Topic: The future of Fashion Week

Caroline Weber: I think Fashion Week definitely has to change. For two reasons. First is the fact that, indeed there is such a huge time lag between when the clothes are shown and when they hit the stores. And you constantly hear complaints quoted in the press, for instance, from retailers saying everybody saw pictures on Style.com the day after the Marc Jacobs show. Everybody that came into my store are demanding this coat and I won’t be getting it for another three or four months, or another six months. So, I think that given that fashion is such an enormous business and given that the economic stakes are so high that time lag has to be addressed and Fashion Week can no longer function in that way. For that reason definitely. The second reason I think indicates that Fashion Week has to change is something really interesting that Alexander McQueen did at the Paris Fashion Week a few weeks ago which is that he set up his runway almost as if it were a computer website and he announced so it kind of looks like each model was emerging from this pixilated screen and her image went back into infinity into this computer and he announced that his idea would be that ultimately people would be able to order the clothing online while they are watching the fashion show. And this is a function of a sort of a genius application of modern technology at its best and really eliminating the time lag, eliminating the wait, enhancing his own chances of selling more clothes. And we all know how impulse purchases work. You see it, you fall in love with it, and if you could just hit a click you’d make a lot of purchase that you might feel guilty about later. But I think that that will be the wave of the future. I think there’s no reason for designers not to do that. If the technology is there, which it seems to be, then economically it would only make sense for designers to want people to be able to buy things immediately and as copiously as possible. So I think in that sense too Fashion Week will maybe become much more interactive which I think will be very exciting.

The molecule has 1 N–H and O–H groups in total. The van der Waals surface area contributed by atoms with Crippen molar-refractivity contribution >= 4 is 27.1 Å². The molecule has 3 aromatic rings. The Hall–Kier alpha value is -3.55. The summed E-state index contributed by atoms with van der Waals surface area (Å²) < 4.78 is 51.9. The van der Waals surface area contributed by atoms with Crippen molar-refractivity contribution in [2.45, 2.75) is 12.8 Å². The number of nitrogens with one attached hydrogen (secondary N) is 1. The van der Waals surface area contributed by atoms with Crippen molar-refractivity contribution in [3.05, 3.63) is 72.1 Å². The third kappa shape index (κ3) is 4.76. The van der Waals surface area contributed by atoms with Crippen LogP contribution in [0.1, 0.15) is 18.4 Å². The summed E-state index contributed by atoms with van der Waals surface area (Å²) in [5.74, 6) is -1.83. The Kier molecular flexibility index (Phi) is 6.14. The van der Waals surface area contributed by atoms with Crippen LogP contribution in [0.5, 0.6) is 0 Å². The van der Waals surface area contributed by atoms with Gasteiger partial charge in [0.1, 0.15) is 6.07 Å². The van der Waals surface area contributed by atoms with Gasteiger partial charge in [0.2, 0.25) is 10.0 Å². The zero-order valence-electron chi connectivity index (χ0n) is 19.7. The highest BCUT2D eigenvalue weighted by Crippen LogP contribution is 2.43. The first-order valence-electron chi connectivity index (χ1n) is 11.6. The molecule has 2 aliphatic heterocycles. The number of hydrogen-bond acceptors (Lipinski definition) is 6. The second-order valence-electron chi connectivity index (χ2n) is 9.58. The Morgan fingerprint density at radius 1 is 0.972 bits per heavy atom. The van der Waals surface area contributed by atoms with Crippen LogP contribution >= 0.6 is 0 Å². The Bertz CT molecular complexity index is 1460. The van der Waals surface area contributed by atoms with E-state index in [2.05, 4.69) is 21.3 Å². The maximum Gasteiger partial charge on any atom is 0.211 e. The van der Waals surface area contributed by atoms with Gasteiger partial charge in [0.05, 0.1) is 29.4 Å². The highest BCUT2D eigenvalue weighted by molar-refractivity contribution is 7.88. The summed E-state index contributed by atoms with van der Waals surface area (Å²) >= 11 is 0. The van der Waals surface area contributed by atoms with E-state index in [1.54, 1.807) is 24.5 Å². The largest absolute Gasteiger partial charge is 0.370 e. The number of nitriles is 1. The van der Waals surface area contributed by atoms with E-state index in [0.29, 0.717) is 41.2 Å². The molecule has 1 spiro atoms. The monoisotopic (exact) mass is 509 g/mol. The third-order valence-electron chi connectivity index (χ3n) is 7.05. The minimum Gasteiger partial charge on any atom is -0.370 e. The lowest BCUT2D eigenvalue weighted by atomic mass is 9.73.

Question: What keeps you up at night?

Caroline Weber: I have friends I admire, scholars I admire, writers I admire who are so prolific who do a book a year or a book every other year. My friend Simon Schama, who I revere, who seems to do a book every other year and also all of these amazing cerebral television shows. I am so impressed by that quantity and quality of that output and I feel if I don’t go to bed worrying about how much more output I can generate the next day, or the next week, or the next month, I might fall by the wayside and become completely useless. So, that’s what really keeps me up the most.

Question: With whom would you like to have dinner?

Caroline Weber: Oh gosh. Oh wow. If I had to go to dinner with just one person in all of history, that’s so hard. But I think I would want to go to dinner with Jesus Christ just to ask how much of it was true. I’m constantly getting into arguments with my New Age friends about to what extent is Christ a metaphor for boundless love and forgiveness and to what extent these miracles really happened. Other friends of mine, Jewish friends of mine like to say that all of the wisdom of Christ already existed in other prophets and messiahs. So I would love to get clearer picture on a foundational aspect of world religion by talking to Jesus a little bit more. I think that would have to be my choice. 

Question: Who are you wearing?

Caroline Weber: Oh, who am I wearing? Today, I am wearing Marc Jacobs from his current collection and – for Marc by Marc Jacobs in fact, which is his bridge collection. And I wore it because of the slightly puffy, semi-80’s shoulders, which I thought I should do as a tribute to what’s happening right now and will probably be over by the time this thing is broadcast on the web. And this necklace is from my favorite fashion website, Net-a-Porter, but I don’t remember the name of the person who made it. And I think my coat is Alexander McQueen.

Recorded on October 13, 2009